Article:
Using a hydraulic cam for a pushrod motor, we can see from Figure 1.5 that the tappet lift at the top dead center (TDC) point of the overlap phase is approximately 0.060 above the lash point. Selecting a typical 1.6:1 rocker ratio means (assuming split overlap) that the intake and exhaust valves are both open by some 0.096 inch. That is close to 1/10 inch, and here we are considering nothing more than a fairly hot street cam. If this were an all-out race engine, the amount of lift seen at the valves at TDC on the commencement of the induction stroke could exceed 1/4 inch!
For the record, cam manufacturers are always striving for faster lift rates off the seat. This provides the cylinders with as much flow as possible in an attempt to keep pace with air demand at increasingly higher RPM. The reality is that the cylinder does not actually see lift; it sees flow. This means the more efficient the valves are throughout the lift range, the less we need to rely on aggressive and, consequently, wear-prone valve-trains to get the job done.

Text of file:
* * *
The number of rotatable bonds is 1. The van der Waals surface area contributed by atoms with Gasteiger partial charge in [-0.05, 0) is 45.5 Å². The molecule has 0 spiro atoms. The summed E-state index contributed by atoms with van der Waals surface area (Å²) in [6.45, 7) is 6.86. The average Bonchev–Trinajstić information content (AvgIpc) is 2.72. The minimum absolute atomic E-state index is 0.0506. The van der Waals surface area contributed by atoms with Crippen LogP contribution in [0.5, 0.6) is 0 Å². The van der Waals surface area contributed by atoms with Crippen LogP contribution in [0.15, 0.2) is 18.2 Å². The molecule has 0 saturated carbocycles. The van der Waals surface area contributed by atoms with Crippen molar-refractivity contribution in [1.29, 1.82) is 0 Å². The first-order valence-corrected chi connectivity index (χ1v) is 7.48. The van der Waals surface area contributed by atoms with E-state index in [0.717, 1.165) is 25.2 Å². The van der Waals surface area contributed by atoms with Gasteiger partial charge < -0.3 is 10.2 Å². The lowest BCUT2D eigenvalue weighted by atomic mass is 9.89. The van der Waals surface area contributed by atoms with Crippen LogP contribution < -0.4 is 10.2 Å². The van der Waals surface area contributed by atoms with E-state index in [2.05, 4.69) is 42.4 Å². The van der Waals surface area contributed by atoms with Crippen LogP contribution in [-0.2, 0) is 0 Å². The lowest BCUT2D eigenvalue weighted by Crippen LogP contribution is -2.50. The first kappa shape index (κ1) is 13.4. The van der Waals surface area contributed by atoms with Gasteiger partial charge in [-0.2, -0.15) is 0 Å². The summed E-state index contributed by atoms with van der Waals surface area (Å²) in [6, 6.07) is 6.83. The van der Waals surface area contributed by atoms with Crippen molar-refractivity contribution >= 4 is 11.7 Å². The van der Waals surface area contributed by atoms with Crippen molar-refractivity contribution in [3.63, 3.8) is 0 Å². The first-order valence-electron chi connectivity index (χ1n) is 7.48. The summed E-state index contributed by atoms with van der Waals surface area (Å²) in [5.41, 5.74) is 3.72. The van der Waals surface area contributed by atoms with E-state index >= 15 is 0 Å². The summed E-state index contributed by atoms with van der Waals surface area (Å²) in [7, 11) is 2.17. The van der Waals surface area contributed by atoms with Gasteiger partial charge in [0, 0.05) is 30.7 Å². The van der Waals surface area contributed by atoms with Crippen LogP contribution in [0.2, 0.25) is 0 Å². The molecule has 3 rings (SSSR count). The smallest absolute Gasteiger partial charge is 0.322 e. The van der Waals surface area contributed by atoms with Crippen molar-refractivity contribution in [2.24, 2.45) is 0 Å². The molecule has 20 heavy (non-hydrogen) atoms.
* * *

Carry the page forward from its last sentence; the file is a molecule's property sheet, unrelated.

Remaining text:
Seat and Port Priorities
At low valve lift, we can see that the flow is almost totally dependent on the forms just before and after the actual seat, and this determines the flow efficiency. If the chamber scavenging is well sorted, we find that the gas velocity between the valve and the cylinder head seats is really high. However, because the flow area between the seats is small, the velocity in the main body of the port is low. In other words, we could see 300 ft/sec at the seats and only 10 ft/sec in the main part of the port. At such low port-flow velocities, the shape of the port and its surface finish has almost zero influence on the overall flow while the seat design is all important.